*all*of your data). After each node is solved, the shortest path from the start node is known and all subsequent paths build upon that knowledge. Dijkstra’s algorithm is often used to find real-world shortest paths, like for navigation and logistics. Let’s look at an example. After all their hard work, al-Khwarizmi and Euler are going to indulge themselves a bit with an item on both of their bucket lists: A good, old-fashioned road trip across Australia – from Sydney to Perth. But, being super-nerd mathematicians, they want to take the shortest route possible, and they’re going to use Dijkstra’s algorithm to find it. Sydney is the start node and is immediately solved with a value of 0 as our famous duo are already there. Moving in a breadth-first manner, they look at the next cities one hop away from Sydney: Brisbane, Canberra and Melbourne. Canberra is the shortest path at 4 hours, so they count that as solved. They continue looking at the rest of the graph from their solved nodes (from Sydney and from Canberra), considering other nodes and selecting the shortest path. From there, Brisbane at 9 hours is the next solved node. They move on, choosing between Melbourne, Cairns and Alice Springs. Melbourne is the shortest (total) path at 10 hours from Sydney via Canberra, so it becomes their next solved node. Their next options of neighboring nodes (from already solved ones) are Adelaide, Cairns and Alice Springs. At 18 hours from Sydney via Canberra and Melbourne, Adelaide is the next shortest path. The next options are Perth (their final destination), Alice Springs and Cairns. While in reality we know that they should next head directly to Perth, al-Khwarizmi and Euler are still sort of new to this whole “Australia even exists” concept. So, they decide to strictly follow Dijkstra’s algorithm no matter what (this is what a computer would do, after all). According to Dijkstra’s algorithm, Alice Springs is chosen because it has the current shortest path (19 total hours vs. 50 total hours).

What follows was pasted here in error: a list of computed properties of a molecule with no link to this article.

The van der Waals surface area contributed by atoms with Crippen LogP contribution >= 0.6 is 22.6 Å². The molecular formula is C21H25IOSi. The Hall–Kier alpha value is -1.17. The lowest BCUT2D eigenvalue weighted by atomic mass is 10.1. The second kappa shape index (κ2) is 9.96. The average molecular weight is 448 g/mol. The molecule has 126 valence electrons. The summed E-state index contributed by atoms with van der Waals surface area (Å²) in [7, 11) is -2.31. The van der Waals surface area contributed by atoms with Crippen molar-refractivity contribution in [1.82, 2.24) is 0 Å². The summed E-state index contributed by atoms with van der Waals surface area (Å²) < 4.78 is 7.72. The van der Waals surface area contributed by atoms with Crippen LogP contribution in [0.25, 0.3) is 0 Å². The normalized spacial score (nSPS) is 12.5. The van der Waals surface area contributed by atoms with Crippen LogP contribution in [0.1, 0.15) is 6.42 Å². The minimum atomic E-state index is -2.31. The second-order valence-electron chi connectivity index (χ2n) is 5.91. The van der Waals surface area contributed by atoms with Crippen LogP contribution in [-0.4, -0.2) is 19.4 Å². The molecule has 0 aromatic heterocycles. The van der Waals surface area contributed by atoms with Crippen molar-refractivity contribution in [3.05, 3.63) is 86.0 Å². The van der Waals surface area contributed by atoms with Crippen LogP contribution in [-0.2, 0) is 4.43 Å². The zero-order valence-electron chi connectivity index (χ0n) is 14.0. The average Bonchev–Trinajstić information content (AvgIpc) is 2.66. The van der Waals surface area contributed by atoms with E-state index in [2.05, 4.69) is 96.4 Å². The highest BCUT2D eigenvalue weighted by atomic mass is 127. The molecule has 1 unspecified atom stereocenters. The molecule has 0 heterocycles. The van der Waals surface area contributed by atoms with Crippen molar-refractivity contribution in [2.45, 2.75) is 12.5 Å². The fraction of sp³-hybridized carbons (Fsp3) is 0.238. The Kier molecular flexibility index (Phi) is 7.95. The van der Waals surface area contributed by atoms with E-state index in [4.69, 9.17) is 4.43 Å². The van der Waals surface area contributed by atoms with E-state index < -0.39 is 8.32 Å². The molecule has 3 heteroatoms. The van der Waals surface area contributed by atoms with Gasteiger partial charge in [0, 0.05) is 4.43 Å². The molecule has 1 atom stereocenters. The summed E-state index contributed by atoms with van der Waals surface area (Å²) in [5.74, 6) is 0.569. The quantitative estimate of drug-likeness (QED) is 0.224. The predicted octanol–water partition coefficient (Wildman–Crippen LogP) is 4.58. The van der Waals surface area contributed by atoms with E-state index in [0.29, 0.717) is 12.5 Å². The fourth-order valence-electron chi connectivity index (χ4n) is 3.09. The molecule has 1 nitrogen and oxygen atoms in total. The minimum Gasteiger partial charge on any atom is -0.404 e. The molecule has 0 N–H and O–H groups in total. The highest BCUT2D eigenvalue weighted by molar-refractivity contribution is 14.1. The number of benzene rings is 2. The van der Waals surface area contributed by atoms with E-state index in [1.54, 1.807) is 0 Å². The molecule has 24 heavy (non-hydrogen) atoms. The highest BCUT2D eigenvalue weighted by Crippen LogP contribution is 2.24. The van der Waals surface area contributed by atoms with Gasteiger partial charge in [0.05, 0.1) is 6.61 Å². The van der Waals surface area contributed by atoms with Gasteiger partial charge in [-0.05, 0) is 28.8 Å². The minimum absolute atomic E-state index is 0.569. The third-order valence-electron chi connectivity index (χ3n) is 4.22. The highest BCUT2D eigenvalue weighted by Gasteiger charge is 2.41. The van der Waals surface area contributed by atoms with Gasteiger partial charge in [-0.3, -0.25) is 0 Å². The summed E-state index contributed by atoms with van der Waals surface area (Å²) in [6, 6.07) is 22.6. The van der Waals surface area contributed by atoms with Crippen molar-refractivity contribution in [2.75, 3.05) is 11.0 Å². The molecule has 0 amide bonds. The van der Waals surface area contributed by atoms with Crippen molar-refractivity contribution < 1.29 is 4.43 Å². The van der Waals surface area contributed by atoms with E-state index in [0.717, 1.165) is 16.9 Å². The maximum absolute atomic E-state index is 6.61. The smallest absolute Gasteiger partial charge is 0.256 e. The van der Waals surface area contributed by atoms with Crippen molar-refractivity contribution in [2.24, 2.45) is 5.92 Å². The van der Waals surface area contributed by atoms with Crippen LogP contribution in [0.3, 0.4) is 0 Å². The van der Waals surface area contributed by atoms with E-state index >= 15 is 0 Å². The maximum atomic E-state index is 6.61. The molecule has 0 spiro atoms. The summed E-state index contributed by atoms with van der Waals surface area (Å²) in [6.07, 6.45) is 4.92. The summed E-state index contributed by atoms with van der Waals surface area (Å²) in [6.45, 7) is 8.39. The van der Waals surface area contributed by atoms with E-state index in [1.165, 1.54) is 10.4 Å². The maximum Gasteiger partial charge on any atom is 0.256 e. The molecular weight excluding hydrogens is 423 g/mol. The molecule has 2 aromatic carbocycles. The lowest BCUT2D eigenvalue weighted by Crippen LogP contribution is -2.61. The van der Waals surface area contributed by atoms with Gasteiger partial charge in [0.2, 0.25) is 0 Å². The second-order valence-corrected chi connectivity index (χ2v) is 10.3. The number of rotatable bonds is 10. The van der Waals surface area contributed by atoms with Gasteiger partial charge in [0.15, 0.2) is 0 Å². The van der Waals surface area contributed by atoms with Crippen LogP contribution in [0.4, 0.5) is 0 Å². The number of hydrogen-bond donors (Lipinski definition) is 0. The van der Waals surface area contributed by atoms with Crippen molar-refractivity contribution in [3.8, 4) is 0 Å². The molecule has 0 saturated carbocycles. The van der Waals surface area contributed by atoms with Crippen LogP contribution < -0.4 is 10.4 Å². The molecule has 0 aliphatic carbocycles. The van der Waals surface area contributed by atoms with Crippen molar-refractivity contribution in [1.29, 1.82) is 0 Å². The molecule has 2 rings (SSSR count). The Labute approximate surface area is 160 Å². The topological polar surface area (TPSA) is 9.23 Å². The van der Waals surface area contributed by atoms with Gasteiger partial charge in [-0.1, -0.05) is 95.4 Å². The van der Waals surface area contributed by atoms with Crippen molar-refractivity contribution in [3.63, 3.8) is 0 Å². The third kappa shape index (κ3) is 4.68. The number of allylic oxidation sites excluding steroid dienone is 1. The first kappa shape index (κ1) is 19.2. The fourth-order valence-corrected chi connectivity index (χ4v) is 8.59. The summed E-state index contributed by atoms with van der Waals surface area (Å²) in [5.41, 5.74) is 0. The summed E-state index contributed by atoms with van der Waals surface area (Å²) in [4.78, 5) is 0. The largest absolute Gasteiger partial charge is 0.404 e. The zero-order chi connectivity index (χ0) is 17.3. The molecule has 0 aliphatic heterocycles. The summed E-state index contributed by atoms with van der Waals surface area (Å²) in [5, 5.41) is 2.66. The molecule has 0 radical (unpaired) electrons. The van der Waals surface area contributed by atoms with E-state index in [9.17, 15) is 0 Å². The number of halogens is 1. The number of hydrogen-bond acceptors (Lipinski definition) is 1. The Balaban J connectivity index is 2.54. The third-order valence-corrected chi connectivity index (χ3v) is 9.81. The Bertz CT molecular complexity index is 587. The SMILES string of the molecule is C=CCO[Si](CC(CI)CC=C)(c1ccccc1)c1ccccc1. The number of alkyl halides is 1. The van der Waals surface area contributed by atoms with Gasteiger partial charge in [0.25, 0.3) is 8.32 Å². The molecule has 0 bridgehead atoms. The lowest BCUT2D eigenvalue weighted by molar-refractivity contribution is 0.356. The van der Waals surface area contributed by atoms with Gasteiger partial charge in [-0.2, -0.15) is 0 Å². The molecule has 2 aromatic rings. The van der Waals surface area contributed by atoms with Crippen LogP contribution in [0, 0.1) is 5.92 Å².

Note that because this is a breadth-first search, Dijkstra’s algorithm *must* first search all still-possible paths, not just the first solution that it happens across. This principle is why Perth isn’t immediately ruled out as the shortest path.

Now that al-Khwarizmi and Euler have used Dijkstra’s algorithm to solve for all possible paths, they can rightly compare the two routes to Perth:

- via Adelaide at a cost of 50 hours, or
- via Darwin at a cost of 82 hours

For more information on how the A* algorithm is used in practice, consult Chapter 7 of *Graph Databases* from O’Reilly Media.

This is where your super-nerd friends (or even a helpful ebook, if you don’t have friends) come in handy. If they’re smart, they’ll match the right graph algorithm with the type of results you’re looking for.

But now when they start talking breadth-first vs. depth-first vs. best-first you can tell them you know your A* from your Dijkstra and this isn’t your first rodeo. Go make al-Khwarizmi proud.**You’ve scratched the surface: Now, dive deeper.**

Click below to get your copy of the O’Reilly

Click below to get your copy of the O’Reilly

*Graph Databases*book and start using graph technology to solve real-world problems. *Catch up with the rest of the Graph Databases for Beginners series: *